Dorton stated that following the IRS controversy, ID.me decided to give all users the option to log into its website and request deletion of their selfies.

“Our customers and the general public have requested more verification pathway selection options. We responded expeditiously to these requests. Since March 1, any user could access the ID.me website to delete their selfie. The removal will occur within seven days.”

Video chats, however, are recorded and stored by the company, and users have no option to request their deletion under current federal regulations that govern how the company collects, compares, and stores its data, according to the company.

Members of the U.S. House investigating ID.me expressed concern over “the large volume of data that ID.me routinely misidentifies as fraudulent” in light of studies indicating that African Americans and Asians are “up to 100 times more likely” to be incorrectly identified by some facial recognition systems than white men.

Dorton defended ID.me’s identity matching algorithms as “extraordinarily precise, with incredibly small variation across demographic groups and skin color.”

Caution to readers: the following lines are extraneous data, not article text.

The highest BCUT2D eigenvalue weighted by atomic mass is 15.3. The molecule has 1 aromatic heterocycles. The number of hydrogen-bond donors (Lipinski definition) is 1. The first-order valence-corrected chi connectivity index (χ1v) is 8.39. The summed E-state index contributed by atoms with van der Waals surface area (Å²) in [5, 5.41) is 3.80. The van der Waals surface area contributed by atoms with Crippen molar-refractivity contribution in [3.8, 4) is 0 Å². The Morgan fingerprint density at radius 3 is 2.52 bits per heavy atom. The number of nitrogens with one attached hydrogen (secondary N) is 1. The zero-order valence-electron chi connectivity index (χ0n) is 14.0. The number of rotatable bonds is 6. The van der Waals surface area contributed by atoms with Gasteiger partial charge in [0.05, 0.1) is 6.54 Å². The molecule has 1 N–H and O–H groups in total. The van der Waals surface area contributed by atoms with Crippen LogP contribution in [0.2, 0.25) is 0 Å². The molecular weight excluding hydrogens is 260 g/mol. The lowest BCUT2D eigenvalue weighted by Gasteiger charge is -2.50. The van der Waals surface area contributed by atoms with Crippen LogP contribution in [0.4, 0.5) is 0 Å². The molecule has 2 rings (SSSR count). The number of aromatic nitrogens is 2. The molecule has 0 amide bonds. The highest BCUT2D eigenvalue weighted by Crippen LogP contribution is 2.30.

House members stated in a letter to ID.me’s CEO that the company has not made evidence of its accuracy claims available for public review.

Socure was hired by the Florida Department of Economic Opportunity in July to verify the identities of applicants to the state’s $676 million federally-funded homeowner assistance fund.

Document Verification, described on Socure’s website as using selfies to verify IDs during user onboarding, is one of the services Socure agreed to provide under the terms of the contract. A photograph of a smartphone self-portrait is used to illustrate the description page.